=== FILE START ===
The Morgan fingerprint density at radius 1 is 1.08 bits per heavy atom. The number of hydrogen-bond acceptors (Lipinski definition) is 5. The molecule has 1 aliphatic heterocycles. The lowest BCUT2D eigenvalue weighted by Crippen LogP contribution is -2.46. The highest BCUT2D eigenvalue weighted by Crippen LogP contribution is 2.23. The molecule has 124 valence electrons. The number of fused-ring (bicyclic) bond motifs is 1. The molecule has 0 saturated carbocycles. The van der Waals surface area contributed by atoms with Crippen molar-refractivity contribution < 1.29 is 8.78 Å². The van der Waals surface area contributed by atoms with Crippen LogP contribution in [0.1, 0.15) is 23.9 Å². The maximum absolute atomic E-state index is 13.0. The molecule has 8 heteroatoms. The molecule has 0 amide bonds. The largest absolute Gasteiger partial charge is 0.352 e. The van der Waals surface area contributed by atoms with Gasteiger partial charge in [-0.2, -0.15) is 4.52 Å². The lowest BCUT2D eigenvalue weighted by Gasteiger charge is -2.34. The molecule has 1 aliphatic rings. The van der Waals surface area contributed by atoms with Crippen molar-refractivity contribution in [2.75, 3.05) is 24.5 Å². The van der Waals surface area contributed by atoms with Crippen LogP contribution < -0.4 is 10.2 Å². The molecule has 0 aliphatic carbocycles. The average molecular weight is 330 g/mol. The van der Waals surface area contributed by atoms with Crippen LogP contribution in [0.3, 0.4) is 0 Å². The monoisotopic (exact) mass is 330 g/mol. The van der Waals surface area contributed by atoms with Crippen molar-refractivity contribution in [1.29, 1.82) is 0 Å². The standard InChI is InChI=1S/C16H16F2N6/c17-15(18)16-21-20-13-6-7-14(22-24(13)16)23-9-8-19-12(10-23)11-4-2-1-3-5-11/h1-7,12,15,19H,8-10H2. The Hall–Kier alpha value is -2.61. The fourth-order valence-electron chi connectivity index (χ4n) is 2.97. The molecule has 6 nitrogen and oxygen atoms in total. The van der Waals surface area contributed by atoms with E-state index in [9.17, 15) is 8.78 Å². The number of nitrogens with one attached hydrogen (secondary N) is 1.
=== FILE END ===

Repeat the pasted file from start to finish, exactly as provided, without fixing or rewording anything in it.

The Morgan fingerprint density at radius 1 is 1.08 bits per heavy atom. The number of hydrogen-bond acceptors (Lipinski definition) is 5. The molecule has 1 aliphatic heterocycles. The lowest BCUT2D eigenvalue weighted by Crippen LogP contribution is -2.46. The highest BCUT2D eigenvalue weighted by Crippen LogP contribution is 2.23. The molecule has 124 valence electrons. The number of fused-ring (bicyclic) bond motifs is 1. The molecule has 0 saturated carbocycles. The van der Waals surface area contributed by atoms with Crippen molar-refractivity contribution < 1.29 is 8.78 Å². The van der Waals surface area contributed by atoms with Crippen LogP contribution in [0.1, 0.15) is 23.9 Å². The maximum absolute atomic E-state index is 13.0. The molecule has 8 heteroatoms. The molecule has 0 amide bonds. The largest absolute Gasteiger partial charge is 0.352 e. The van der Waals surface area contributed by atoms with Gasteiger partial charge in [-0.2, -0.15) is 4.52 Å². The lowest BCUT2D eigenvalue weighted by Gasteiger charge is -2.34. The molecule has 1 aliphatic rings. The van der Waals surface area contributed by atoms with Crippen molar-refractivity contribution in [2.75, 3.05) is 24.5 Å². The van der Waals surface area contributed by atoms with Crippen LogP contribution < -0.4 is 10.2 Å². The molecule has 0 aliphatic carbocycles. The average molecular weight is 330 g/mol. The van der Waals surface area contributed by atoms with Crippen LogP contribution in [0.3, 0.4) is 0 Å². The monoisotopic (exact) mass is 330 g/mol. The van der Waals surface area contributed by atoms with Crippen molar-refractivity contribution in [1.29, 1.82) is 0 Å². The standard InChI is InChI=1S/C16H16F2N6/c17-15(18)16-21-20-13-6-7-14(22-24(13)16)23-9-8-19-12(10-23)11-4-2-1-3-5-11/h1-7,12,15,19H,8-10H2. The Hall–Kier alpha value is -2.61. The fourth-order valence-electron chi connectivity index (χ4n) is 2.97. The molecule has 6 nitrogen and oxygen atoms in total. The van der Waals surface area contributed by atoms with E-state index in [9.17, 15) is 8.78 Å². The number of nitrogens with one attached hydrogen (secondary N) is 1.